What was it that you were telling yourself about not having a financial plan? You didn’t have the time? You didn’t have the expertise? You didn’t know where to begin? It’s April, the start of the new financial year. The world is under lockdown. You’re at home. Financially, you may be feeling the heat. Your cash flows may be impacted. You may not be adequately insured against critical illnesses. Your liquidity may be thinning.
Which is why this is the best possible time for you to start fixing your personal finances, so that you’re never caught unprepared and feeling vulnerable again. Here are six ideas you need to get working on.
Emergency Fund, Now
It may have struck you during the ongoing crisis that liquidity is absolutely critical to getting through such difficult periods. The liquidity isn’t just to help you get through the current problems, but also to keep providing for you in case you were to face income stress in the months to come. Financial planners call this money your emergency fund, to be used only during extraordinary situations such as the one we’re going through right now. There’s no one-size-fits-all size for this fund, but for starters, a fund that covers you for 3-6 months is good.
This fund is meant only to cover your essential costs such as rent, EMIs, insurance payments, groceries, utilities, transport, healthcare and family’s various essential needs, emergency travel and repairs, and so on, for the period you need to get back on track. This fund is not to be used for lifestyle and discretionary spends such as holidays or buying gadgets. This fund is your last resort in trouble. It can be created using a recurring deposit, fixed deposit, or liquid mutual funds.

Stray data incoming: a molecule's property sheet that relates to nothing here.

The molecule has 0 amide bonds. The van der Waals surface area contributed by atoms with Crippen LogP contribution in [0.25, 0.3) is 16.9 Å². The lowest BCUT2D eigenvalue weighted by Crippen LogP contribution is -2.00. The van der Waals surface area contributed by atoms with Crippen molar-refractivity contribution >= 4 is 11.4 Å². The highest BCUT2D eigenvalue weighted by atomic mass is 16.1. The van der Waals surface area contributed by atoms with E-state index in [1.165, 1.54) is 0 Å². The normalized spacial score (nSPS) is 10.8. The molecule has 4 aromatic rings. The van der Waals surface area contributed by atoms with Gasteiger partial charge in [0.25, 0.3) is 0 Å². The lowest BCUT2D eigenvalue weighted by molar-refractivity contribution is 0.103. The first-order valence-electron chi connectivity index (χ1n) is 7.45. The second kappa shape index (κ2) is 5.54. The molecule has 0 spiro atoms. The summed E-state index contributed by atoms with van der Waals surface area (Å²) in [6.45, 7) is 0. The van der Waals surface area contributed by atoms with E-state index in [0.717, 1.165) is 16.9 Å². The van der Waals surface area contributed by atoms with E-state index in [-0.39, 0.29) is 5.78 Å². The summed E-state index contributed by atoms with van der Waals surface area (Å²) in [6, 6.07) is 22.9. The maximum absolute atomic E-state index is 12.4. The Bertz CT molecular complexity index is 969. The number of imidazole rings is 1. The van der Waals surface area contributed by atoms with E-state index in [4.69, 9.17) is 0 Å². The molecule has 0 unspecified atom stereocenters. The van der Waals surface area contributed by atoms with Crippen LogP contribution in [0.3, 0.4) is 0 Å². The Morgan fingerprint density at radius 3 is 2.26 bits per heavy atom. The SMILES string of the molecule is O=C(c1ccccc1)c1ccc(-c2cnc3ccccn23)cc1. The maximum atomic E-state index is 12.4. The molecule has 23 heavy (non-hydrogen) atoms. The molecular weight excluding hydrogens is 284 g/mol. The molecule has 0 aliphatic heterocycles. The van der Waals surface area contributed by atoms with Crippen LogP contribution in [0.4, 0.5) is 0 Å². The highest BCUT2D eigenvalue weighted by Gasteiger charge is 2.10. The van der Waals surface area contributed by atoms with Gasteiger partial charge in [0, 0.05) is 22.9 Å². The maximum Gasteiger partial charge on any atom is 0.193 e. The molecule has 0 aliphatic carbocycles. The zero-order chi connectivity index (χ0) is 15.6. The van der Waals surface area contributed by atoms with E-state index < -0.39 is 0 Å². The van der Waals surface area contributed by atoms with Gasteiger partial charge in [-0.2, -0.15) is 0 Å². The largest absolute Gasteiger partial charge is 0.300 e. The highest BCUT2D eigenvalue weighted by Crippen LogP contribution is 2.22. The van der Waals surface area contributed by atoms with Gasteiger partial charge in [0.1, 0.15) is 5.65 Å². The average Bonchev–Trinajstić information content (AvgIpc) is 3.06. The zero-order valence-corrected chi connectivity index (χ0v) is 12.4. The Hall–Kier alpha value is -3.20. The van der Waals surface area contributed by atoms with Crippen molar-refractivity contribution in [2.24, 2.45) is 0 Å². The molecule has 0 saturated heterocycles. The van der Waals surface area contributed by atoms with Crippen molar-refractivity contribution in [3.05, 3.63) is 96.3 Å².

Health Insurance for the entire family
There’s been no better time to remind you that every member of your household needs health coverage. The one provided by your employer may, or may not be enough. Prolonged hospitalisation and treatment of critical illnesses can cause severe financial strain to most households, push them into debt, and delay the achievement of life goals such as retirement or children’s higher education. The pandemic has also illustrated that multiple people in a family can be at risk simultaneously, and the financial stress this could put the family through can be crushing. So what is the reason you don’t have health insurance?